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Venison Recipes: How to Get the Gamey Taste Out of Venison

How to get the Gamey taste out of VenisonThere’s a trick to how to get the gamey taste out of venison

There’s a trick to getting the gamey taste out of venison and it’s not as hard as you think. Nor does it particularly matter whether or not you’ve got a buck or a doe. In either case, the gamey taste must be removed. Otherwise, your wife will not want to eat it ever again. So here are a few steps to removing the gamey taste from venison. And remember this, when you buy steak in the grocery store, the beef you’re buying was not from a cow that was alive earlier that morning. The cow was put down, prepared, and then hung in a cooler for a while. You know how you go to a fine restaurant and the menu says “prime aged beef?” Well, the aged part is what you’re going to do with your venison.

The simple steps to get the gamey taste out of venison

  1. Place the quartered deer into a large cooler. If you don’t have a million dollar Yeti cooler, don’t sweat it, no one does. Your Igloo will do fine. In fact, if you do have one, don’t use it. For this process, you actually need the ice to melt.
  2. Pull out the little drain stopper from your cooler, if you have one. If you don’t, don’t worry.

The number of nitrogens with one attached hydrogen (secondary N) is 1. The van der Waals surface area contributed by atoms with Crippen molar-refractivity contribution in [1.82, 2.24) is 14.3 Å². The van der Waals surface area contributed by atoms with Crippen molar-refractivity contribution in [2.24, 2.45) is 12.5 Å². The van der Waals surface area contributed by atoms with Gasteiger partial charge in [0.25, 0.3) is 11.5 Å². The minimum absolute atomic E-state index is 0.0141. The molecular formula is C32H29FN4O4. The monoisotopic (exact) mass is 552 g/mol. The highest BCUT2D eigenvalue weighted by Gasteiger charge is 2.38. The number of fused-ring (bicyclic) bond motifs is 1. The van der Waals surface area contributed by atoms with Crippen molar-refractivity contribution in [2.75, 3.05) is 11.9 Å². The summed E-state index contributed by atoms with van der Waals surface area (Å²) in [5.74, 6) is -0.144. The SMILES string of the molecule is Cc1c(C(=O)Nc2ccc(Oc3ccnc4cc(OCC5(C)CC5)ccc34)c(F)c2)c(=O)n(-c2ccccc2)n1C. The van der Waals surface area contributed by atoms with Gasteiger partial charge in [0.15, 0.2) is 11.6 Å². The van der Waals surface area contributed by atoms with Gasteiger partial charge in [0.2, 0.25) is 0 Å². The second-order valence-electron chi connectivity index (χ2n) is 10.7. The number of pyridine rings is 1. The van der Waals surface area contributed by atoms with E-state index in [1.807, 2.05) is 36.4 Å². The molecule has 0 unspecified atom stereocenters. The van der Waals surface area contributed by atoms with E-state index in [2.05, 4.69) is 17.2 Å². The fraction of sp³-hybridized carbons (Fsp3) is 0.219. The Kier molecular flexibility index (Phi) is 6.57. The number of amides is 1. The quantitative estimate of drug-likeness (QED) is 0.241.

3. Fill the cooler with ice.
  4. Each morning, refill the cooler with more ice, allowing the melted water to drain off. If you don’t have a drain on your cooler, just pour the excess water out.
  5. Repeat this process every day for 10 – 14 days.

Once aged properly, the gameyness will disappear from the venison

You’ll notice the water turn a not so pretty color of red. What you’re doing here is allowing the meat to age. The blood is being removed. Once aged properly, the gameyness will disappear from the venison. Once you try this method, you’ll never go back.

What if I use a game processor to butcher my venison?

One other thought: if you don’t process your own venison, but instead you drop your deer off at the local processor, you’re going to have a problem. The meat processor doesn’t age your deer. Instead, you’ll go back and pick up your fully frozen deer, packed into all thsse cute little packages in white freezer paper. The meat is not aged, therefor, it will taste like sh#*%.


About Nate Goodman

Nate Goodman is the author of bestselling terrorism thriller novels. To receive a free copy of book 1, The Fourteenth Protocol, go here.